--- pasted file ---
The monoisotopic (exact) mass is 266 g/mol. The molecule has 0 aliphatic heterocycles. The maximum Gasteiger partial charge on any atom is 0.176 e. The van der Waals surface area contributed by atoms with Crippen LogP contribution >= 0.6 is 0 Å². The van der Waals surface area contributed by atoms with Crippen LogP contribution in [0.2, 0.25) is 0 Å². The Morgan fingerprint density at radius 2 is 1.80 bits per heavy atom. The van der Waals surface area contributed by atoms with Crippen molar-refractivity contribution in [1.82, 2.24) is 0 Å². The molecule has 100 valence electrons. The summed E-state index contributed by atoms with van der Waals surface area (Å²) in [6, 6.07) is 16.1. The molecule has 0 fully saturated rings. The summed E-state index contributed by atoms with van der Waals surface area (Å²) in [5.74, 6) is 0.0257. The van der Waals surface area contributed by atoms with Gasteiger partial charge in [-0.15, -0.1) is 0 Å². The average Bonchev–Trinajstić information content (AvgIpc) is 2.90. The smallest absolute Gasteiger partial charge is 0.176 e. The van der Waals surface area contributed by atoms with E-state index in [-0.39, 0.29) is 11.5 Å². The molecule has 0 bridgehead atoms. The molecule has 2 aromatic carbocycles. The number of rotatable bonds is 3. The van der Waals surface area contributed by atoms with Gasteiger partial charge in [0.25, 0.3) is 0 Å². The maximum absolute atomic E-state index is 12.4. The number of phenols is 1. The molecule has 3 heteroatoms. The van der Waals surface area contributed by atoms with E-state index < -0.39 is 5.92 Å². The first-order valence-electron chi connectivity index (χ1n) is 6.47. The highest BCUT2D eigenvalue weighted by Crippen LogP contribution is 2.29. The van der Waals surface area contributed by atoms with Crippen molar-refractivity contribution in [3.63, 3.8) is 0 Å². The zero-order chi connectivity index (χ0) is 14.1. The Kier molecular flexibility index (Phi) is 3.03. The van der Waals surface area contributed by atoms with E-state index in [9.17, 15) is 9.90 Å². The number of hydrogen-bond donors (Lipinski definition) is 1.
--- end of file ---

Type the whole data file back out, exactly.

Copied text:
The monoisotopic (exact) mass is 266 g/mol. The molecule has 0 aliphatic heterocycles. The maximum Gasteiger partial charge on any atom is 0.176 e. The van der Waals surface area contributed by atoms with Crippen LogP contribution >= 0.6 is 0 Å². The van der Waals surface area contributed by atoms with Crippen LogP contribution in [0.2, 0.25) is 0 Å². The Morgan fingerprint density at radius 2 is 1.80 bits per heavy atom. The van der Waals surface area contributed by atoms with Crippen molar-refractivity contribution in [1.82, 2.24) is 0 Å². The molecule has 100 valence electrons. The summed E-state index contributed by atoms with van der Waals surface area (Å²) in [6, 6.07) is 16.1. The molecule has 0 fully saturated rings. The summed E-state index contributed by atoms with van der Waals surface area (Å²) in [5.74, 6) is 0.0257. The van der Waals surface area contributed by atoms with Gasteiger partial charge in [-0.15, -0.1) is 0 Å². The average Bonchev–Trinajstić information content (AvgIpc) is 2.90. The smallest absolute Gasteiger partial charge is 0.176 e. The van der Waals surface area contributed by atoms with E-state index in [-0.39, 0.29) is 11.5 Å². The molecule has 0 bridgehead atoms. The molecule has 2 aromatic carbocycles. The number of rotatable bonds is 3. The van der Waals surface area contributed by atoms with Gasteiger partial charge in [0.25, 0.3) is 0 Å². The maximum absolute atomic E-state index is 12.4. The number of phenols is 1. The molecule has 3 heteroatoms. The van der Waals surface area contributed by atoms with E-state index < -0.39 is 5.92 Å². The first-order valence-electron chi connectivity index (χ1n) is 6.47. The highest BCUT2D eigenvalue weighted by Crippen LogP contribution is 2.29. The van der Waals surface area contributed by atoms with Crippen molar-refractivity contribution in [3.63, 3.8) is 0 Å². The zero-order chi connectivity index (χ0) is 14.1. The Kier molecular flexibility index (Phi) is 3.03. The van der Waals surface area contributed by atoms with E-state index in [9.17, 15) is 9.90 Å². The number of hydrogen-bond donors (Lipinski definition) is 1.